The corporate world’s adoption of the gig economy – where businesses build up human resources for short-term activities – could lead to the rise of a new attack vector for cybercriminals, according to Threatpost.
“They’re coming in and they’re going out, and they’re doing specialty kinds of activities – so they’re different than contract workers. They’re most often going to be using their own laptops and their own collaboration tools, and they’re going to take your data, and perhaps put it in their storage,” said James Christiansen, vice president of information risk management at Netskope.
For instance, a gig worker tasked to perform coding tasks for various firms could easily outsource his work to another organization, opening affected companies up to theft of proprietary code or to organizations injecting malicious backdoors into their code. Companies could also lose their competitive advantage if a gig worker suddenly shares the code they are working on into an open-source repository, Christiansen explained.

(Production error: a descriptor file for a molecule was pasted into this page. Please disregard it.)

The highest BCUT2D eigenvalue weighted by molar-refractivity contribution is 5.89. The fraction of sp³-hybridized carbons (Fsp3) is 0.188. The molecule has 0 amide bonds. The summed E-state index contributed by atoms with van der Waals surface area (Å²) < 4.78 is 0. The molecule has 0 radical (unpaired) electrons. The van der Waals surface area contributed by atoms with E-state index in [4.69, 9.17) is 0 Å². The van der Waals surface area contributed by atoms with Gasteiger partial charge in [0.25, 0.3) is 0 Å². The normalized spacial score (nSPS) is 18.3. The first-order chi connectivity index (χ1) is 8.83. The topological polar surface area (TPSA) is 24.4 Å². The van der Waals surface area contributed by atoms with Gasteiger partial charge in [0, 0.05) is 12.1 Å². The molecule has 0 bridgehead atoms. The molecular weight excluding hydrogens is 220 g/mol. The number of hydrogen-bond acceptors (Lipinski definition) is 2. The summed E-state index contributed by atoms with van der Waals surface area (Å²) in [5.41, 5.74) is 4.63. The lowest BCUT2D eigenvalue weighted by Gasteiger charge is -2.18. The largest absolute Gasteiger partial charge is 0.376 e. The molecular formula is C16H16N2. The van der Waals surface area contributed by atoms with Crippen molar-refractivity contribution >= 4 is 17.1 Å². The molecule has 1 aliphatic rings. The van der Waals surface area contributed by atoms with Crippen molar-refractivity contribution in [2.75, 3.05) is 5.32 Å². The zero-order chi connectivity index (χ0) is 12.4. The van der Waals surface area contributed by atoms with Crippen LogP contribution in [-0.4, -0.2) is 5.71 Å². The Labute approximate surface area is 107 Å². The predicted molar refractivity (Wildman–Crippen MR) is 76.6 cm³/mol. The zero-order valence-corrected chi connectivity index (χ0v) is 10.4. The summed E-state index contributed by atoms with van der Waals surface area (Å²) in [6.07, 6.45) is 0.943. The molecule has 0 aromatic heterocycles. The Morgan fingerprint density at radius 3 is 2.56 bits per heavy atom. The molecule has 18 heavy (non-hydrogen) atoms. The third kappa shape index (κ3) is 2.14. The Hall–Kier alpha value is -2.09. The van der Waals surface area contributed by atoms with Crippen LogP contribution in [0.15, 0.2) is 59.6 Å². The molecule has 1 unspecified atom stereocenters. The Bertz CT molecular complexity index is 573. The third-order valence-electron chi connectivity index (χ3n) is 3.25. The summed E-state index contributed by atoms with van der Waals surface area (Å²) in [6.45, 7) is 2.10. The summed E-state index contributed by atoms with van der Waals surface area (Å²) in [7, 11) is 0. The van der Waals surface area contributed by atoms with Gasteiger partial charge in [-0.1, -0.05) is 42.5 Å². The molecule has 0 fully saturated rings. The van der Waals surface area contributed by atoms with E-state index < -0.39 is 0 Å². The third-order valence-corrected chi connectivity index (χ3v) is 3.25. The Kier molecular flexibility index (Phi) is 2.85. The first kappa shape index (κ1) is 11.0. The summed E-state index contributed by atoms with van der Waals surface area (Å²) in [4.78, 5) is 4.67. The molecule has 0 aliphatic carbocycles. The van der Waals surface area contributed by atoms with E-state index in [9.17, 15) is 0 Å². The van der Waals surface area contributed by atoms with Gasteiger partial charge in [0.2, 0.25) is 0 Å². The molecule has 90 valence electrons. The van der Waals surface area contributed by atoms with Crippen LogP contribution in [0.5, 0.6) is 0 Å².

“If you spent maybe $100,000 in developing a new routine, and someone uploads it to GitHub, it may be used as an open-source tool the very next day,” Christiansen said.
Jill Aitoro is senior vice president of content strategy for CyberRisk Alliance. She has more than 20 years of experience editing and reporting on technology, business and policy. Prior to joining CRA, she worked at Sightline Media as editor of Defense News and executive editor of the Business-to-Government Group. She previously worked at Washington Business Journal and Nextgov, covering federal technology, contracting and policy, as well as CMP Media’s VARBusiness and CRN and Penton Media’s iSeries News.
Google Cloud recently introduced Community Security Analytics (CSA), a set of open-sourced queries and rules for self-service security analytics geared toward helping security teams detect common cloud-based threats.